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Antimicrobial peptides (AMPs) contain amphipathic structures and are derived from natural resources. AMPs have been found to be effective in treating the infections caused by antibiotic-resistant bacteria (ARB), and thus, are potential lead compounds against ARB. AMPs’ physicochemical properties, such as cationic nature, amphiphilicity, and their size, will provide the opportunity to interact with membrane bilayers leading to damage and death of microorganisms. Herein, AMP analogs of [R4W4] were designed and synthesized by changing the hydrophobicity and cationic nature of the lead compound with other amino acids to provide insights into a structure-activity relationship against selected model Gram-negative and Gram-positive pathogens. Clinical resistant strains of methicillin-resistant Staphylococcus aureus (MRSA) and Escherichia coli (E. coli) were used in the studies. Our results provided information about the structural requirements for optimal activity of the [R4W4] template. When tryptophan was replaced with other hydrophobic amino acids, such as phenylalanine, tyrosine, alanine, leucine, and isoleucine, the antibacterial activities were significantly reduced with MIC values of >128 μg/mL. Furthermore, a change in stereochemistry caused by D-arginine, and use of N-methyltryptophan, resulted in a two-fold reduction of antibacterial activity. It was found that the presence of tryptophan is critical for antibacterial activity, and could not be substituted with other hydrophobic residues. The study also confirmed that cyclic peptides generally showed higher antibacterial activities when compared with the corresponding linear counterparts. Furthermore, by changing tryptophan numbers in the compound while maintaining a constant number of arginine, we determined the optimal number of tryptophan residues to be four, as shown when the number of tryptophan residues increased, a decrease in activity was observed.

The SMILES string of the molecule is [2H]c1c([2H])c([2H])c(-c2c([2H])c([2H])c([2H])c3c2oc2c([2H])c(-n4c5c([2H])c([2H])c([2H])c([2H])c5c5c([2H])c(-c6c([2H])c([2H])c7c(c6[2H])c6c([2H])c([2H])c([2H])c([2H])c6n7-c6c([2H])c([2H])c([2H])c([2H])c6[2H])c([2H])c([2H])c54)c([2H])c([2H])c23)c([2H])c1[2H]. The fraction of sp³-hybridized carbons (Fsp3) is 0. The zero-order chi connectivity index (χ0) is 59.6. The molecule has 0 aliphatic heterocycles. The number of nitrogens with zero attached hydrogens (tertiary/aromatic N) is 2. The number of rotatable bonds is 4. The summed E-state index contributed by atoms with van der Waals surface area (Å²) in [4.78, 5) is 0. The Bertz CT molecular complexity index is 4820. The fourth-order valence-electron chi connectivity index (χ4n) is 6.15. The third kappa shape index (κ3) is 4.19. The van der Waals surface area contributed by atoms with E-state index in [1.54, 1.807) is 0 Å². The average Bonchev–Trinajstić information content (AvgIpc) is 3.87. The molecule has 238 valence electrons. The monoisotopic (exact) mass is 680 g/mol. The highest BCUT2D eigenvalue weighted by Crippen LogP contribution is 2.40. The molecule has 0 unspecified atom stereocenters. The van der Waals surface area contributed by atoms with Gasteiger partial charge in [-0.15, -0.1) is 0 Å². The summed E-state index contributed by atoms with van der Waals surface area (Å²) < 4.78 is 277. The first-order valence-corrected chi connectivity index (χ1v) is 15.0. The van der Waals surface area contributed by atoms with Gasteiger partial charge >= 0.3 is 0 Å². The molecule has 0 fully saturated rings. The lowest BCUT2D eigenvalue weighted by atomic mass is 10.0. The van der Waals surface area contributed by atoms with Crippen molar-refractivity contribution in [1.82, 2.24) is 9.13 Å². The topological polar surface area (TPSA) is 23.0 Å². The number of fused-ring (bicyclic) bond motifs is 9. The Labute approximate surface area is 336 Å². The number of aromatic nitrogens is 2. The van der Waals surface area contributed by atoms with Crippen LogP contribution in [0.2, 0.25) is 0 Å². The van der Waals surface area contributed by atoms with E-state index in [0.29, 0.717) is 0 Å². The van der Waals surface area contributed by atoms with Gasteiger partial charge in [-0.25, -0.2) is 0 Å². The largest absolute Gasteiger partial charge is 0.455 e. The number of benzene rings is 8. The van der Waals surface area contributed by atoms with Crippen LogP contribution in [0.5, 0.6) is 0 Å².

This article was originally published in Molecules, volume 23, in 2018. DOI: 10.3390/molecules23102722


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